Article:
My Figueroa: Day One
Last Thursday, the public was invited to the official opening of the Figueroa Corridor Streetscape Project, also known as MyFig. The ceremony included Mayor Eric Garcetti, Councilmember Jose Huizar, Councilmember Curren D. Price Jr., LADOT, the Department of City Planning, and Metro, and we heard from advocates, as well as residents and business owners.
This event started off with a walking tour highlighting MyFigueroa improvements in Council District 14, followed by a press event and celebration outside of USC’s Galen Center. The festivities wrapped up with a bike tour north on Figueroa to explore the new streetscape features of MyFig. LACBC staff and interns were at the event, riding the new lanes with Councilmember Huizar,
Riding My Figueroa with LA City Councilmember Jose Huizar & Bike Metro
We also experimented with our 360 camera. Move the YouTube video around with your mouse to see 360 degrees of MyFigueroa!
Prior to the event, LACBC worked with LADOT staff, Michael MacDonald, Deborah Murphy, CD 6, CD 14, the Mayor’s Office, and LA Walks to address some initial concerns. These discussions culminated in a large meeting held last Monday with city staff and safe streets advocates. We are happy to see the Council offices getting involved with this project, and helping to provide a forum to help resolve issues in advance of the ribbon cutting event.
Here is a summary of the next steps to improve MyFigueroa that were identified during the meeting:
1. The recently installed pedestrian push buttons at the intersection of 7th and Figueroa were not eliminated, but are still in place for the visually-impaired. No longer would they be needed for actuation.
2. Bike and pedestrian signals to default to green at the beginning of each signal cycle at Olympic & 9th St.
3. During press conference, the City announced an ongoing commitment to engage with a community working group to continue to improve project.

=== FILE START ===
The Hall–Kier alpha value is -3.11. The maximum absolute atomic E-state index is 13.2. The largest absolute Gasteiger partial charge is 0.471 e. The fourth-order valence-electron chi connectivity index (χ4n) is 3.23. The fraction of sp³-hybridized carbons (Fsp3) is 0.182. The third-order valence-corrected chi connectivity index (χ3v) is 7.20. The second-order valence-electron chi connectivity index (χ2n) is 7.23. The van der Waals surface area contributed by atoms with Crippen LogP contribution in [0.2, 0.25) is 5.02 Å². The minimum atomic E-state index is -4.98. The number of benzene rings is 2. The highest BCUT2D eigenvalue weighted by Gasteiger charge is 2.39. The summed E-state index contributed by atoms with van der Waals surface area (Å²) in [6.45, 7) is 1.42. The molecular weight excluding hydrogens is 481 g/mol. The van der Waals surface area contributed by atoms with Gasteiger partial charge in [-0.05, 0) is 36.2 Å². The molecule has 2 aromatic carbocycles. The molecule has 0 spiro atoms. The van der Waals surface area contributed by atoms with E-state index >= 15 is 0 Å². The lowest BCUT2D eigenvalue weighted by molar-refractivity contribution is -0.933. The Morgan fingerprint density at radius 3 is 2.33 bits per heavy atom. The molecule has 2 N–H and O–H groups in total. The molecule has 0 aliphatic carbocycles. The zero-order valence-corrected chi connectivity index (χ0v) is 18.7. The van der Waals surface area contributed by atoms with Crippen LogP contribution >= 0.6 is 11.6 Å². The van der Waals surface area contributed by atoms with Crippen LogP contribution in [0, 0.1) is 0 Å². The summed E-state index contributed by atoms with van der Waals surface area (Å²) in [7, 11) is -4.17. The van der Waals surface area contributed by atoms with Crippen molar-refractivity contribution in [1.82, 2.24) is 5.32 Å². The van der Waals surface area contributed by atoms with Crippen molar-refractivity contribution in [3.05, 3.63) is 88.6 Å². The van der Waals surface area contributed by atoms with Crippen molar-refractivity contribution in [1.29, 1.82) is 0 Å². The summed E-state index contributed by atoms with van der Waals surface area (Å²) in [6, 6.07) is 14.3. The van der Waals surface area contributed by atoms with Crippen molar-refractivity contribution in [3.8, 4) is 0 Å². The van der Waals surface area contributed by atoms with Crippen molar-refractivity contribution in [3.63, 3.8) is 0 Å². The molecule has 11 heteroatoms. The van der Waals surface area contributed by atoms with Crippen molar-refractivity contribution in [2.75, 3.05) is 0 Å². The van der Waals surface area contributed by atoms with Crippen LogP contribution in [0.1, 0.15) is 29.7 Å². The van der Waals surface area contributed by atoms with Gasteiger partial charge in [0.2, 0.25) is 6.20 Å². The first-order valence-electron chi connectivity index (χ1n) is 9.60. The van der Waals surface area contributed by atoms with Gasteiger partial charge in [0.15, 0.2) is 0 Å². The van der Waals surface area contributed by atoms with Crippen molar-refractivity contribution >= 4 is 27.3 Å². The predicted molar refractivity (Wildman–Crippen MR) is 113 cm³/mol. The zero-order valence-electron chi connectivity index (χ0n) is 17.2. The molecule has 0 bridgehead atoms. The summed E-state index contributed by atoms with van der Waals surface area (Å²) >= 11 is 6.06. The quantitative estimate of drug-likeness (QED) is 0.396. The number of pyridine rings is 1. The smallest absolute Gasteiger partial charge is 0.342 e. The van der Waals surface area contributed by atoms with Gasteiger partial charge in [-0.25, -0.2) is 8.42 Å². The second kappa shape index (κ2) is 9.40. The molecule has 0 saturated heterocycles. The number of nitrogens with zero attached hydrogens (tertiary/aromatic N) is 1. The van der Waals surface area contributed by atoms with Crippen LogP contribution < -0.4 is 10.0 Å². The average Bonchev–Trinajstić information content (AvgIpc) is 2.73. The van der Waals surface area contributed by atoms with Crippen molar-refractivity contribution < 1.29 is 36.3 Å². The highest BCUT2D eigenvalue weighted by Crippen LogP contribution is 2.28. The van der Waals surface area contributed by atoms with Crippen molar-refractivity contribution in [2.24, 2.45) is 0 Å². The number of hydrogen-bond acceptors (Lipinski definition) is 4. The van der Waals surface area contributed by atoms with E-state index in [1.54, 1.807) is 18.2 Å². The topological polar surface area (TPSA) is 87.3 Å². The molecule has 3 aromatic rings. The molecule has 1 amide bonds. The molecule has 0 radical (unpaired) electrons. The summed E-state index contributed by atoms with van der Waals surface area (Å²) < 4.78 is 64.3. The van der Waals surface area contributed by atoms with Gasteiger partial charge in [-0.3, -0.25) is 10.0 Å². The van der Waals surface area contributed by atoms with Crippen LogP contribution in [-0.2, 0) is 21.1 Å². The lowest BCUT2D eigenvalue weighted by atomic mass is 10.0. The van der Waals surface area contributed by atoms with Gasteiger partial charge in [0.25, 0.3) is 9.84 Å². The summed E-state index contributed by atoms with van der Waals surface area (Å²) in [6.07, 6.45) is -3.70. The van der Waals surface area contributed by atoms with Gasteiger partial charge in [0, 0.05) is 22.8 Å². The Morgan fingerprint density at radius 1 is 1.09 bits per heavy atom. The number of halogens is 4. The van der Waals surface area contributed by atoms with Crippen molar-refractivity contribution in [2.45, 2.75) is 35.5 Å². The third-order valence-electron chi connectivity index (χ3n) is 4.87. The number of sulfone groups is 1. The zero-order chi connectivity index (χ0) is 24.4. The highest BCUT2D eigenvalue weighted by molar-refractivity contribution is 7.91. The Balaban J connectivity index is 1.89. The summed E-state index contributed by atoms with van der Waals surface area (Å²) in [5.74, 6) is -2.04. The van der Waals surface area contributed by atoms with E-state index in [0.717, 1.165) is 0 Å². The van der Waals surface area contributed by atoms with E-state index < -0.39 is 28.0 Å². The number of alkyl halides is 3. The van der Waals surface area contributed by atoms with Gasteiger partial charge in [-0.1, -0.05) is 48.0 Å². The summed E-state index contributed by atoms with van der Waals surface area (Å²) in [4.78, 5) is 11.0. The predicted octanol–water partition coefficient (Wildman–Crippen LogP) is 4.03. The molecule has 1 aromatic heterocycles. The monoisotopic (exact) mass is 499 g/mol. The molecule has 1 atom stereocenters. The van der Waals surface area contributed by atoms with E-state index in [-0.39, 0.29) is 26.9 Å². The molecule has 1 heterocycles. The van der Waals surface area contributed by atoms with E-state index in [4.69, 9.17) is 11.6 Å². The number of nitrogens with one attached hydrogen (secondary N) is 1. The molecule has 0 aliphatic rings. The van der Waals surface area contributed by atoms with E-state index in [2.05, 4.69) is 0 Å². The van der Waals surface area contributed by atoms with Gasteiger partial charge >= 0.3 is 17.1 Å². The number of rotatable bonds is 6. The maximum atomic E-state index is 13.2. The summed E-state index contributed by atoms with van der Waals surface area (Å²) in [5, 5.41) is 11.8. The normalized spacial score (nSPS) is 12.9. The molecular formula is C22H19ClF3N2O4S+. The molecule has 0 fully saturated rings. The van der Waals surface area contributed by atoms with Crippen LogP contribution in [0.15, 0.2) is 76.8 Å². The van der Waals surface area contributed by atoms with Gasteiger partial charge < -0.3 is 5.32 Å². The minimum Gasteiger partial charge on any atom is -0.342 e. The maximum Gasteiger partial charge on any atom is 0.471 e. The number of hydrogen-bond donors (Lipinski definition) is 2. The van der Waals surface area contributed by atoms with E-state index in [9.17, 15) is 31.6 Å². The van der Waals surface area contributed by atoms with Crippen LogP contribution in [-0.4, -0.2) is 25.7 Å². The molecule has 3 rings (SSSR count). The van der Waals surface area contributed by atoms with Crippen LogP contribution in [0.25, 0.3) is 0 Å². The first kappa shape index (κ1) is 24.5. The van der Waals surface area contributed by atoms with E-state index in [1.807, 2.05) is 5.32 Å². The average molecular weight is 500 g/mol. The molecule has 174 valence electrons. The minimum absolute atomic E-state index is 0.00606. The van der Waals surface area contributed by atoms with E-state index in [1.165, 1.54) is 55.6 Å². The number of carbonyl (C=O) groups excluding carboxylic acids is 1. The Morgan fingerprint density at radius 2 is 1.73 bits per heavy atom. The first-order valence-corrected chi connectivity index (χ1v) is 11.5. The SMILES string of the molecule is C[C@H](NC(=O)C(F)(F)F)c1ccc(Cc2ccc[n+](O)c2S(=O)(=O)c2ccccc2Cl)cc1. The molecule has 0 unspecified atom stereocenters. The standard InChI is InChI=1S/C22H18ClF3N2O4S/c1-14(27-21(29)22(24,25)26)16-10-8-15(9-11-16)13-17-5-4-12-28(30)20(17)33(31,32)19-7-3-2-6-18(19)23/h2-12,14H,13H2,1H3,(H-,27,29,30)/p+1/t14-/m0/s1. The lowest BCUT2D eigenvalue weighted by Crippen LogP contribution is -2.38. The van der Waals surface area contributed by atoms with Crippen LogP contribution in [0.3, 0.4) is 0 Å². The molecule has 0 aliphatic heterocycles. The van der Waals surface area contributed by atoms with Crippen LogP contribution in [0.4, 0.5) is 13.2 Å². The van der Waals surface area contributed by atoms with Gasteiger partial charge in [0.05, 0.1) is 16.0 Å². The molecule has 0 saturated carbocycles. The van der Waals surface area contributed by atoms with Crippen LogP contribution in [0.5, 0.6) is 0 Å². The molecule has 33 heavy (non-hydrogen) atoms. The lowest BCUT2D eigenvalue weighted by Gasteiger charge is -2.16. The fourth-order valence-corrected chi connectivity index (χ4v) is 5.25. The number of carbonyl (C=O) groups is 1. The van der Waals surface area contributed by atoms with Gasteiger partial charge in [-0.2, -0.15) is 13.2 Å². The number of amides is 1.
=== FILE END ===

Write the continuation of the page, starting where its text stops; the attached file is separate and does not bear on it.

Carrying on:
4. Implement maximum duration timed (non-demand actuated) bike & ped greens for the section of the project from Olympic to 7th to be in place for October 1st NACTO Conference.
5. Convene a working group meeting in mid-October to evaluate project adjustments and determine the next steps for further project improvement, inclusive of representatives of Bicycle Advisory Committee, Pedestrian Advisory Committee, LA Walks, LACBC, Bike the Vote, and project champions.
Overall, the meeting was successful in identifying steps to collaborate and improve the experience of those who bike and walk on Figueroa. You can read is LADOT’s response to the meeting here:
1. Green conflict paint at driveways is not consistent. The City should paint the driveway segments regularly along the entire corridor.
2. Add “hashed” green paint in areas where motor vehicles are expected to merge into the bike lane before turning right. Hashed green paint exists in some areas of MyFig, mainly where motor vehicles are expected to merge or cross the bike lane to turn right. These hashed green areas should extend across each intersection, including where protected lanes are installed. The City of Pasadena has done something similar on Marengo Ave. in Pasadena, and we think it’s effective in defining the bike lane across the intersection (see attached street view).
Green Bike Lanes on Marengo in Pasadena.
3. Improve signal timing for bicycles. Signal timing for bicycles can definitely be improved. Sensors should be placed further back in the bike lane, so green signals are given to bicyclists as they approach the intersection without them having to hit the brakes. Sensors should not operate on an automatic cycle. Rather, the signals should change based on if – and how many – vehicles or bikes are being sensed on the road, thus responding to actual traffic conditions.
4. Prevent people from parking in the bike lane against the curb. Put more bollards in place to help ensure this. We encountered people parked in the lane going southbound right at Pico.
5. Mandatory Left Turn Box Signs. A lot of the intersections on myFig have mandatory left turn boxes. This is a new street marking which only has interim approval from the FHWA. There is an optional sign that can be used, but the city chose to use the mandatory sign. We’d like to know why the mandatory sign was chosen: a bicyclist who is comfortable leaving the bike lane and turning left from the left turn lane could be subject to a traffic citation for disobeying the signage. The mandatory justification in the FHWA interim approval is very broad. We think the city should have installed the optional signage, not the mandatory.
Two-stage bicycle turn box examples
6. Increase education opportunities. A protected bike lane with bike signals and two stage left turn boxes, among other things, is exactly why bicyclist education is so important. The City should fund robust educational programming to help people learn the unique qualities of riding MyFig and other protected bike lanes. The assumption that you can just jump on a bike and know exactly what to do in this new streetscape is false. There is an educational component to it that must be addressed. While training is more common in other countries, American bicyclists are not accustomed to bike signals or two stage left turn boxes, there will be a learning curve if we expect more of this type of bike lane to be installed.